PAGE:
4.2.2 Distributed network or state-dependent ("emergent?" models
Distributed networks model
The alternate view is that timing is distributed, meaning that many brain areas are capable of temporal processing and that the area or areas involved depend on the task and modality being used.
The above models [clock and spectral] represent top-down approaches where timing is addressed by inferring a computation and then implementing the computation with neurons. An alternative bottom-up approach is to start with biologically realistic assumptions and then to ask the extent to which temporal processing can be found as an emergent property. These models have no built-in temporal processing or selectivity with ad hoc assumptions. That is, they do not rely on explicitly setting oscillators, synaptic or current-time constants, or some other variable that, in effect, functions as a delay line.
In these network or state-dependent models, timing does not arise from clocks or even from brain systems specifically dedicated to temporal processing. Rather, the evidence from the cerebellum, for example, illustrates howtiming and performance on experimental tasks designed to study timing may be mediated by computations that include temporal processing but that are not accurately characterized as interval timers or clocks.
In contrast, models based on network dynamics may better generalize to the processing of more complex temporal patterns. In state-dependent network models (see above; Buonomano&Merzenich 1995, Buonomano 2000, Maass et al. 2002), the current state of the network is always dependent on the recent history of activity. Thus, in the above example, if the third input arrives at 200 ms, the network will be in a different state depending on whether the second pulse arrived at 50 or 150 ms. In these models, time- dependent properties, such as short- term synaptic plasticity, slow PSPs (e.g., GABAB or NMDA-dependent currents), or, potentially, slow conductance, function as state- dependent memory traces of the recent stimulus history. In contrast to single-cell models, these time-dependent properties are not tuned for any particular interval; rather these states are expressed as changes in the probability of different neurons becoming activated.
Given the inherent temporal nature of our sensory environment, and the continuous, real- time motor interaction with our environment,we favor the view that temporal and spatial information are generally processed together by the same circuits, and that there is no centralized clock for temporal processing on the scale of tens to hundreds of ms. Additionally, we propose that temporal processing does not rely on specialized mechanisms, such as oscillators or arrays of elements, as with a spectrum of different time constants. Rather, we believe that neural circuits are inherently capable of processing temporal information as a result of state-dependent changes in network dynamics.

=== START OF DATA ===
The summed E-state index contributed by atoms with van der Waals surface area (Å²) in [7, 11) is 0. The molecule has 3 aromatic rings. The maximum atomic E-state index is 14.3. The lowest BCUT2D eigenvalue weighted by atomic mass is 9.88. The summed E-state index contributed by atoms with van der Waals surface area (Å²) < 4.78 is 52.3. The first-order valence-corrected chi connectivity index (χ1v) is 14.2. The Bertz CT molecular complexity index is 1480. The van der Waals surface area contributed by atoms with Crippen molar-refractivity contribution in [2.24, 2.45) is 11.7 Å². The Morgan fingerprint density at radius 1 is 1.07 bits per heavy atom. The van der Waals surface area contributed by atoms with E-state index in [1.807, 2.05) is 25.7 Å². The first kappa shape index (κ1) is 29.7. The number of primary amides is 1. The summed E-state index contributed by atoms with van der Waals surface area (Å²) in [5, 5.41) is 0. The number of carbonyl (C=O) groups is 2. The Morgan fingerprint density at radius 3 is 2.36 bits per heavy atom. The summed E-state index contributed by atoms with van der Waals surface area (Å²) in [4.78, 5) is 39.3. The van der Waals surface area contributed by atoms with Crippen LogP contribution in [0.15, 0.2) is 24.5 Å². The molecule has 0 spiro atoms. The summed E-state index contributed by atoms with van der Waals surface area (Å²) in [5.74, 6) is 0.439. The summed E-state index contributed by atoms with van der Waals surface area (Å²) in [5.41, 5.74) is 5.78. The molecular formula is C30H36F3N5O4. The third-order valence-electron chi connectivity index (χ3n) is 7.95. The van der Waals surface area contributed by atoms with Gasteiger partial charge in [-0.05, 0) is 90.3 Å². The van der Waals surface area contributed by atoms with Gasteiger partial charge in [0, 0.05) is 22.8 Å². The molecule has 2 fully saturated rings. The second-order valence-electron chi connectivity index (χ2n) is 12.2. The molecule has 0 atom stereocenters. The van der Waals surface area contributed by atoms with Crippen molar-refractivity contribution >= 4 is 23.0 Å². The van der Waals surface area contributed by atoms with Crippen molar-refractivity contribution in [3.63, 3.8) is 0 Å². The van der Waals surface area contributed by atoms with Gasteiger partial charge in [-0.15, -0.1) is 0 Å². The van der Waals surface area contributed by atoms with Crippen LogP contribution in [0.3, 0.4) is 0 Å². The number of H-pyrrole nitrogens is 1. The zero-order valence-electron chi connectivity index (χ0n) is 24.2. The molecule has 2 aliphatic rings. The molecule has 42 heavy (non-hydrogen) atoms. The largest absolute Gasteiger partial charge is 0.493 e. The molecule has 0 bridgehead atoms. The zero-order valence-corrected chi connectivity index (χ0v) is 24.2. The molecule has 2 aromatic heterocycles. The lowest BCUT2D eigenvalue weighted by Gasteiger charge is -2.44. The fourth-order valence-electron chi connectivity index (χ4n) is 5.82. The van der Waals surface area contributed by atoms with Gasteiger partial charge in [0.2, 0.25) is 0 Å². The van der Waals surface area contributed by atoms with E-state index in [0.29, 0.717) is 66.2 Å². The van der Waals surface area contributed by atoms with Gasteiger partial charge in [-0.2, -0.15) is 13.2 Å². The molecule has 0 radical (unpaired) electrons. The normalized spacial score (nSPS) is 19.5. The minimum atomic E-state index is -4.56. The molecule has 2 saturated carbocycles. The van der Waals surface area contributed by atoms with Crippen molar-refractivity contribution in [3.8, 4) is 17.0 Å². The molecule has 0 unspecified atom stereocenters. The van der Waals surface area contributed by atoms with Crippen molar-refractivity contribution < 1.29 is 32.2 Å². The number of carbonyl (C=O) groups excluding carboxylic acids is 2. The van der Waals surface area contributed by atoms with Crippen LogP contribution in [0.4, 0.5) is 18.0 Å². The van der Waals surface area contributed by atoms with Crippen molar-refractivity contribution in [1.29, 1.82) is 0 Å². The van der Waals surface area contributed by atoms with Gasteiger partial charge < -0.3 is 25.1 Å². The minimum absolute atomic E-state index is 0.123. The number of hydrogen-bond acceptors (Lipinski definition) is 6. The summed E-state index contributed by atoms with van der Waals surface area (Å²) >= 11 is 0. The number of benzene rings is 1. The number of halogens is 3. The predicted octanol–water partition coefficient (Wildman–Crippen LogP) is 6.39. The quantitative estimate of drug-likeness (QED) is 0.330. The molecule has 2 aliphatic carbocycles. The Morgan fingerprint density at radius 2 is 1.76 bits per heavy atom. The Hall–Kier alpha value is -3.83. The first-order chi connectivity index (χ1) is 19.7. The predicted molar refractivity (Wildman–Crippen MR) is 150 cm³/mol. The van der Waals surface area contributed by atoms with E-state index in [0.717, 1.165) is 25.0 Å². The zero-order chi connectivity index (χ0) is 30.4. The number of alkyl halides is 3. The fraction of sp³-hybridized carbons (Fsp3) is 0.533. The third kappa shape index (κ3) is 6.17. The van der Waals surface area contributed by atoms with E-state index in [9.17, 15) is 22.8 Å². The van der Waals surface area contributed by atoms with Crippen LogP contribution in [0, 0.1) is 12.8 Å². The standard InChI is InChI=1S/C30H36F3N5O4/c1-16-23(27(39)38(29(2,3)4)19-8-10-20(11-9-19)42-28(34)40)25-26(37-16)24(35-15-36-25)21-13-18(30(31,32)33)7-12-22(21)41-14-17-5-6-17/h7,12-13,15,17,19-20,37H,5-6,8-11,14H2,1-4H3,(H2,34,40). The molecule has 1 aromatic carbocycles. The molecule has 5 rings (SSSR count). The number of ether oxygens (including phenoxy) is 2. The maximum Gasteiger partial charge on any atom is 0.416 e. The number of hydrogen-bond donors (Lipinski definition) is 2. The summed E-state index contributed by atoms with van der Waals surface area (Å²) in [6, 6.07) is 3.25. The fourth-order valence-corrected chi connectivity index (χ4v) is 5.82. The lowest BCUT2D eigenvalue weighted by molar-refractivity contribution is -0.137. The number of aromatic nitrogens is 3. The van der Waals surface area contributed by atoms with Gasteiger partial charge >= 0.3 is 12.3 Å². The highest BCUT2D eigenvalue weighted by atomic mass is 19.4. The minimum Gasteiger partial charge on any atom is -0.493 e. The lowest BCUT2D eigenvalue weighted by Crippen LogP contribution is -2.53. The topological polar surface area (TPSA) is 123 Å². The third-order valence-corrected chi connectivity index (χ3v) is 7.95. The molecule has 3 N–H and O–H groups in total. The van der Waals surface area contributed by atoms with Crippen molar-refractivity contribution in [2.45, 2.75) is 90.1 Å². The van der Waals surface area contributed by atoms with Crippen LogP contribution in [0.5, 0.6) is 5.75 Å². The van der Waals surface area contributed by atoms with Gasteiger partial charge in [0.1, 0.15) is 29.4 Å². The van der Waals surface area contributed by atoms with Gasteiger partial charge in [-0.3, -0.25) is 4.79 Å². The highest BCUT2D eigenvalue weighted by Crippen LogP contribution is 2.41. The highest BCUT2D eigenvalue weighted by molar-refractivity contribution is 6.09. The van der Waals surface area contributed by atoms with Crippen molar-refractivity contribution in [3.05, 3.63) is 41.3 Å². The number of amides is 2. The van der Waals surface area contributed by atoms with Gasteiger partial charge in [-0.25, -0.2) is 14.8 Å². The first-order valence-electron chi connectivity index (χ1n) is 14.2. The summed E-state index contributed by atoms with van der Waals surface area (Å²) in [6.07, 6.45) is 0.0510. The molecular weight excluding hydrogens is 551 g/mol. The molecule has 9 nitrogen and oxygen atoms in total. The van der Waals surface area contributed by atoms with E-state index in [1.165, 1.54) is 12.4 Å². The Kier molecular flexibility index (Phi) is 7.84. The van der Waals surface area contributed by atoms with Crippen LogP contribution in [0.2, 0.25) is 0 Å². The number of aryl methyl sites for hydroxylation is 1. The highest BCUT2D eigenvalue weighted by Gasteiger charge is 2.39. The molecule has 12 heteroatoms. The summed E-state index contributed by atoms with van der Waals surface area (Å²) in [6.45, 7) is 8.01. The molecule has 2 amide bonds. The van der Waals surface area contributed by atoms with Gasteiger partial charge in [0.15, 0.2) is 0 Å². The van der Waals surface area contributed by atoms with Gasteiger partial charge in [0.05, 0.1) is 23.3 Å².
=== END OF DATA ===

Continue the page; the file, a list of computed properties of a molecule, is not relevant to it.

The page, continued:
One such class of models, state-dependent networks (SDNs), propose that neural circuits are inherently capable of temporal processing as a result of the natural complexity of cortical networks coupled with the presence of time-dependent neuronal properties (Buonomano and Merzenich, 1995; Buonomano, 2000; Maass et al., 2002). This framework, based on well characterized cellular and network properties, has been shown to be able to discriminate simple temporal intervals on the millisecond scale, as well as complex spatial-temporal patterns (Buonomano and Merzenich, 1995; Buonomano, 2000; Maass et al., 2002).
Here we examine the mechanisms and nature of the timing in this model and show that it encodes temporally patterned stimuli as single ‘‘temporal objects,’’ as opposed to the sum of the individual component intervals. This generates the counterintuitive prediction that we do not have access to the objective (absolute) time of a given interval if it was immediately preceded by another event.
In this model, there is no explicit or linear measure of time like the tics of an oscillator or a continuously ramping firing rate (see Discussion; Durstewitz, 2003). Instead, time is implicitly encoded in the state of the network— defined not only by which neurons are spiking, but also by the properties that influence cell firing, such as the membrane potential of each neuron and synaptic strengths at each point in time. Thus, even in the absence of ongoing activity, the recent stimulus history remains encoded in the network.
The standard model of temporal processing postulates a single centralized internal clock, which relies on an oscillator and an accumulator (counter) (Creelman, 1962; Treisman, 1963; Church, 1984; Grondin, 2001). The clock concept is generally taken to imply that the passage of time is counted in units that can be combined or compared linearly. In contrast, SDN models propose that for spans on the scale of tens to hundreds of milliseconds, time may be represented as specific states of a neural network. Within this framework, a 50 ms interval followed by a 100 ms interval is not encoded as the combination of the two. Instead, the earlier stimulus interacts with the processing of the 100 ms interval, resulting in the encoding of a distinct temporal object. Thus, temporal information is encoded in the context of the entire pattern, not as conjunctions of the component intervals.
We propose here that cortical networks can tell time as a result of time-dependent changes in synaptic and cellular properties, which influence the population response to sensory events in a history- dependent manner. This framework is applicable to the processing of simple intervals as well as more complex spatial-temporal patterns, and does not invoke any novel hypothetical mechanisms at the neural and synaptic level. Additionally, we propose that timing is not centralized, and can potentially occur locally at both early and late stages of cortical processing.